Game review: The Elder Scrolls Online: Blackwood (PC)
The Elder Scrolls Online continues to mine the rich backstory of Bethesda’s premier franchise. This year players get the chance to return to Oblivion in the major expansion, Blackwood.
If I could only play one game it would be the massively multi-player RPG, The Elder Scrolls Online (ESO). ZeniMax Online Studios continue to expand their interpretation of Tamriel, the fantasy land on which all of the Elder Scroll games have been set. Each year massive amounts of content are added to the game: new quests, characters, items, and storylines.
The year-long storylines are kicked off by premium expansions offering access to new realms with the plots continuing via paid-for DLC though-out the year. This year, Blackwood kicks off a tale that takes players through the Gates of Oblivion first encountered way back in 2006’s The Elder Scrolls IV: Oblivion.
The beauty of ESO is that there is no compulsory monthly subscription. Casual players just can jump in and play the content that they own. Extra content can be paid for if players want to, but there are hours and hours of play to be had just with the basic game. Keen players can sign up to ESO Plus and get all the game content delivered to them as part of the subscription.
New players wanting to jump into ESO can purchase The Elder Scrolls Online: The Blackwood Collection, which includes the content from the previous expansions: Morrowind, Summerset, Elsweyr, and Greymoor, as well as the new Blackwood content.
Already a game of epic proportions, Blackwood opens up a huge new area for players to visit. To the East is the city of Leyawiin, which will be familiar to fans of The Elder Scrolls IV: Oblivion, and to the west the Town of Gidion. Much of the land is marshland, but there's still lots of lush greenery shrouding ancient ruins for exploration.
The Blackwood expansion forms the bulk of this year’s ESO storyline, Gates of Oblivion, which kicked off with the Flames of Ambition DLC. New Players will, after experiencing the new tutorial mission that is part of the Blackwood expansion, find themselves transported to Leyawin with the quest giver right in front of them. Existing players can teleport in via one of the already unlocked Leyawin Weyshrines. From there it won’t be long before your character is approached by the new content’s quest giver.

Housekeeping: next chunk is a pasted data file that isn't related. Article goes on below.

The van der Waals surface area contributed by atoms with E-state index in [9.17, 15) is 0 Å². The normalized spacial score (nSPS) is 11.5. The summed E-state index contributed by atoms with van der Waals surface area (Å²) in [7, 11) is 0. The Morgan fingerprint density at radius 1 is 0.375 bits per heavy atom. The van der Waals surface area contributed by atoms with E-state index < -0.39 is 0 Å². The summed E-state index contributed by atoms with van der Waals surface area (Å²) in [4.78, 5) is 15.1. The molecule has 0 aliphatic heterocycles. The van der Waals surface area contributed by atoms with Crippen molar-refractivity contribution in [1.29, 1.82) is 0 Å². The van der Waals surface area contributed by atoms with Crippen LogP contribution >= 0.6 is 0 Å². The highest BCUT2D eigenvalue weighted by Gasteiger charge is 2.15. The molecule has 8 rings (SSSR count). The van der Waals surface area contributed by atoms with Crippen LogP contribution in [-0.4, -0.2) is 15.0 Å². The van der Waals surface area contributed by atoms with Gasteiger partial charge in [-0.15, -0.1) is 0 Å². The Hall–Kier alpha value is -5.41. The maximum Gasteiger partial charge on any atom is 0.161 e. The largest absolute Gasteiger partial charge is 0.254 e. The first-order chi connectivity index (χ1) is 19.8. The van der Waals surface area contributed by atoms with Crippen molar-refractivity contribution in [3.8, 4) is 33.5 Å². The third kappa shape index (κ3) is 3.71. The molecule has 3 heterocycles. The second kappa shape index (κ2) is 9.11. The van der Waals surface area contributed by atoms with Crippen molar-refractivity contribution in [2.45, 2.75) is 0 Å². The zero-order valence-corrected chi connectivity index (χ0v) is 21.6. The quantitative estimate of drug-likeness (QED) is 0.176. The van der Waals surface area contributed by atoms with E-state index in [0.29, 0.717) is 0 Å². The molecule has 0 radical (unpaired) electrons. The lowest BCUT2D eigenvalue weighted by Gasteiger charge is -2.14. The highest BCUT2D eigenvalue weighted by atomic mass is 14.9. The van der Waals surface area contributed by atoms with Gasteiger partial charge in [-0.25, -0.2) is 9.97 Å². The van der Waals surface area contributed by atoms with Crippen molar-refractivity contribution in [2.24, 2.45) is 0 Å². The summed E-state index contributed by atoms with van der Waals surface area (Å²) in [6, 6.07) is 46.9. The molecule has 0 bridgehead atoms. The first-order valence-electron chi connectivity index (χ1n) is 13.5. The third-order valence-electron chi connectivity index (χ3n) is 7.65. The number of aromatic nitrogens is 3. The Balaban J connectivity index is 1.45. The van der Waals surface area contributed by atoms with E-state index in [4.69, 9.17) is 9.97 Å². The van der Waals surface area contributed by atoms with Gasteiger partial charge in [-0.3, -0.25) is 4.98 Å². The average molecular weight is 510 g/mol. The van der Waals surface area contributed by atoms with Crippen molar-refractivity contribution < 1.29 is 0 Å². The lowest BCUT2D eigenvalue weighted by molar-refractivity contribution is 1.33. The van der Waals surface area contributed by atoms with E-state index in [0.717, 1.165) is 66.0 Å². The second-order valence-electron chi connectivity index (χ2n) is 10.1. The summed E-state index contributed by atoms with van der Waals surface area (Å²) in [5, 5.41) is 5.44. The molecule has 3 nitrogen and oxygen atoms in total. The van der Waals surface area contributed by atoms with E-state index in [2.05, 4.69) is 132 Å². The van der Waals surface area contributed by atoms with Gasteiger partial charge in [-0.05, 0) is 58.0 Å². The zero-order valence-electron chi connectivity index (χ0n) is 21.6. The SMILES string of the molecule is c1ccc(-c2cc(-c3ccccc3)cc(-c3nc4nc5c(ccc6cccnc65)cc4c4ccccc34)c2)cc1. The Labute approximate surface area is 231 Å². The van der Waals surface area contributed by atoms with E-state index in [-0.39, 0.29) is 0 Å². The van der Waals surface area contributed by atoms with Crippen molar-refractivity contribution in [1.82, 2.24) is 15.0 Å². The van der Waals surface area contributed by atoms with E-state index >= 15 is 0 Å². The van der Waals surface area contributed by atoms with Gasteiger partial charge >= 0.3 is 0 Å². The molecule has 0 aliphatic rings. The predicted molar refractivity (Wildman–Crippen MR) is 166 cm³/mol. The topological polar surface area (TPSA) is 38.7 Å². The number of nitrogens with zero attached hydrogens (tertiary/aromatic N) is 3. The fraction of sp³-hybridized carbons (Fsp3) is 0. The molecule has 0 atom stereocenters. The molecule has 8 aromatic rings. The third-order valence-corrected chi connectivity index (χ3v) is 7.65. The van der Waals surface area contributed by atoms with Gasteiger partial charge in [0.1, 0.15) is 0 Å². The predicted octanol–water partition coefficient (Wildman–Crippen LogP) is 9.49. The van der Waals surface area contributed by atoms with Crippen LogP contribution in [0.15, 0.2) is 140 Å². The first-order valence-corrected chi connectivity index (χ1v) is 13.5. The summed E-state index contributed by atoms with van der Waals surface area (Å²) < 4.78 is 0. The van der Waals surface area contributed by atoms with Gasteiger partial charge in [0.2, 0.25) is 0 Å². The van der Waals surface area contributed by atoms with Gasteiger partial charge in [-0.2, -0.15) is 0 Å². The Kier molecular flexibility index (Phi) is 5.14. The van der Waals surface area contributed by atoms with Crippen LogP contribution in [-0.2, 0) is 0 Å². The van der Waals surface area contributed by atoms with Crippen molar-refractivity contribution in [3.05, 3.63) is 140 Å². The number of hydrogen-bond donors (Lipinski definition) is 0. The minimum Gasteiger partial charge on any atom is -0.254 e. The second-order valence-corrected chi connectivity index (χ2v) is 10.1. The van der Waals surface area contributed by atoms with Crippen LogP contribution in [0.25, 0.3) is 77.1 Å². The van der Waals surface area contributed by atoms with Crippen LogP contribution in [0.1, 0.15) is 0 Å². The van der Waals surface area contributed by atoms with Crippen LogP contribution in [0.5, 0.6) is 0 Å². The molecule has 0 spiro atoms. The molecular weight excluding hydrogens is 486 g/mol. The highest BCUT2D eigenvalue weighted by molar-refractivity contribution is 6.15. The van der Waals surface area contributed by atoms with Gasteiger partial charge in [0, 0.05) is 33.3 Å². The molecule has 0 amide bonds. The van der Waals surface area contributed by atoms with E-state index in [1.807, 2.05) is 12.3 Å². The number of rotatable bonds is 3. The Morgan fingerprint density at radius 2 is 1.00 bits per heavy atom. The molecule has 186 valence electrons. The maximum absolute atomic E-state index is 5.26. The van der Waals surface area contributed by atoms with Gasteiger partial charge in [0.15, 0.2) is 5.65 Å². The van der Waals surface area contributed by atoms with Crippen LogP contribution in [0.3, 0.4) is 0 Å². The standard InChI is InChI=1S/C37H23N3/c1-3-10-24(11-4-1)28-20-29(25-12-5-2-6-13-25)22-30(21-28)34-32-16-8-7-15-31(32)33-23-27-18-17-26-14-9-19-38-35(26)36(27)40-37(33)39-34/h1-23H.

Something’s afoot in Blackwood. It seems that The Dark Brotherhood is killing councillors. Or are they? No matter what, these are peculiar events and the player’s character is in the thick of it. As well as the main quest line many new side quests fill out more details of what’s going on in the area.
The titular gates of Oblivion are open and there are portals that allow players to be transported to the Daedric realm. Players are challenged to fight their way through the monsters of Oblivion and shut down the Daedric assault on Tamriel.
The Gates of Oblivion quests have you running a lot of errands. As with most MMORPGs, ESO is a mix of exploration, fetch quests, and combat. The Blackwood expansion being only recently released, the areas are very busy, packed with other players checking out the new content.
The large population of other players is a bonus for newcomers who should have no trouble finding fellow adventurers to help them on their quest. The downside is, if you are like me and only occasionally playing in a group, stepping into a packed public dungeon to take down the big bad becomes a joke as the boss is under attack by a dozen other players and usually dead by the time you get there. You can still pick up whatever they dropped from their corpse and continue to the next part of the quest, but it takes the fun out of it a bit. Hopefully, things will settle down over the next few weeks.
The expansion also adds a companion system to the game. This is a great addition for solo players. The developers make players work for their companions with plotlines off of the main quests that need to be discovered. Once the quests are complete, your companions can be spawned in a similar way to pets. Companions can be equipped with gear and level up. The companions seem to do a pretty good job of distracting enemies, but I still found the need to strike the fatal blow.
The deluxe version of the expansion adds new pets, costumes, and mounts for players. Sadly, there’s no physical collector’s edition, so my ESO statue collection will not be getting a new member this year.
As always, The Elder Scroll Online looks fantastic, the environments in particular. The characters are a little less we defined, but overall, it is a great-looking game. I spoke to ESO’s director, Matt Firor a few years ago and he told me that they are continuously making improvements to the game visuals. This is likely why the game always looks like a polished effort straight of the shelf, rather than the seven-year-old game that it is.
Blackwood continues to raise the bar for The Elder Scrolls Online with a great new story and quests, as well as a fantastic location to explore. Returning players will enjoy the new realm, with new players having a massive amount of existing content to play though as well as the new Gates of Oblivion storyline.